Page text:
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Why Budget Airlines Could Soon Charge You to Use the Bathroom

An urban legend in the airline industry claims that the former CEO of American Airlines, Bob Crandall, once saved his company $100,000 a year by calling for the removal of a single olive from every in-flight salad.1 As the story goes, some of these savings came from lower fuel burn thanks to fewer olives, and thus a lighter load on each flight in the American network.

This story is particularly relevant today, as fuel prices are near historic highs and airline executives are searching for every possible way to cut costs. Take Southwest Airlines. Have you ever noticed that the airline doesn’t offer typical in-flight entertainment systems? Outside the costs of buying, installing and maintaining those small TV screens in airplane seats, entertainment systems also weigh about 7 pounds each and cause airplanes to burn more fuel. As Rob Fyfe, the former CEO of Air New Zealand said in 2013, “There is an enormous economic incentive to reduce the weight of the systems.”

All of this got us wondering: Just how much fuel could an airline save by shaving excess weight from a flight? We decided to use an aircraft performance model developed at the Massachusetts Institute of Technology to find out.2

Because new airliner sticker prices range from tens to hundreds of millions of dollars,3 operators try to control fuel costs by flying their existing airplanes as efficiently as possible. And weight is an important factor. All else being equal, a lighter airplane will always be more fuel-efficient than a heavier one. This is easy to understand for large weights; if you load up the cargo hold with bricks, the engines will need to work harder. But the concept is equally valid for smaller weights. Bringing a laptop on your next flight may help you pass the time, but it will also make the airplane slightly heavier and the engines work ever so slightly harder.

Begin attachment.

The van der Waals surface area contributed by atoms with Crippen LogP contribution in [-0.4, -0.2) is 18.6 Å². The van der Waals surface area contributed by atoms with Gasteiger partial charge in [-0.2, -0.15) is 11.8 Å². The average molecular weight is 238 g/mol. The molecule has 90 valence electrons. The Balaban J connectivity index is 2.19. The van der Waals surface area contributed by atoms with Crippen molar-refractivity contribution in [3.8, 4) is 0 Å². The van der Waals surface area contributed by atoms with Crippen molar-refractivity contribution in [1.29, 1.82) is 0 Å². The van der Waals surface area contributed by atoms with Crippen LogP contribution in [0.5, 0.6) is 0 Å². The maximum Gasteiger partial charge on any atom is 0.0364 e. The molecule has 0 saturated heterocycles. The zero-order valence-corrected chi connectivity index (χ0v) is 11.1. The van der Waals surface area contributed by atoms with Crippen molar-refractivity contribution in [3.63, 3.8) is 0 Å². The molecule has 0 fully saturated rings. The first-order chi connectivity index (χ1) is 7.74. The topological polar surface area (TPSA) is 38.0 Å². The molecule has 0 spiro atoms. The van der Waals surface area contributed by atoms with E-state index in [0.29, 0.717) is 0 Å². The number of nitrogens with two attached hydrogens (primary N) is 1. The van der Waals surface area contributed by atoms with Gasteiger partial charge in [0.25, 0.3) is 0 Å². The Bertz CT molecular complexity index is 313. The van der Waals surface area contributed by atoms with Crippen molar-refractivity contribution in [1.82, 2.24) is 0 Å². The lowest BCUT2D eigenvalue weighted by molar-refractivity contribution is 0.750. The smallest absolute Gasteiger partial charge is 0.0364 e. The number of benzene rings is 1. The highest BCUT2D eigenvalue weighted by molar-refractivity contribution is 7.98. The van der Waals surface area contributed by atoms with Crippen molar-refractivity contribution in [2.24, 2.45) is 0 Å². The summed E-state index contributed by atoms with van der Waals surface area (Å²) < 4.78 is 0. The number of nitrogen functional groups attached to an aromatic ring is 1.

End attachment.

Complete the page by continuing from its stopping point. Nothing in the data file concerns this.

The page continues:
Our analysis takes into account the distance of a flight, the weight carried onboard the aircraft, and the aircraft type itself. It then simulates every phase of the flight, from departure gate to arrival gate, in order to determine the fuel consumed at each moment along the flight path. To get an idea of how adding small amounts of weight can affect fuel burn on a typical flight, we analyzed a flight from Boston to Denver operated by a Boeing 737-700. Southwest Airlines operates this service three times per day.

According to our model, the total cost of fuel for operating this flight with 122 passengers (85 percent of the maximum seating-capacity)4 is about $7,900.5 Each marginal pound6 onboard the aircraft for this flight will result in a marginal fuel cost of a little less than 5 cents.7 So if every passenger remembered to go to the bathroom before boarding, shedding an average of 0.2 liters of urine, the airline would save $2.66 in fuel on this flight alone. Such tactics are not off limits. Ryanair famously contemplated charging customers to use the bathroom (in an effort to reduce the number of on-board bathrooms and pack on more seats). Company spokesman Stephen McNamara said in 2010, “By charging for the toilets we are hoping to change passenger behavior so that they use the bathroom before or after the flight.”

The cost savings here are a tiny fraction of the total cost of fuel for the flight because airplanes themselves are heavy machines.8 Even if the flight operated with no passengers or bags, the aircraft would still consume $6,600 worth of fuel to get from Boston to Denver. This reveals an interesting fact: If an airline wanted to save money by reducing weight on this flight, the largest possible savings would be $1,300. And that would require kicking everyone and everything off the airplane. In short, once an airline has decided to service a route, it can only control a small part of the total fuel consumption through weight reduction.9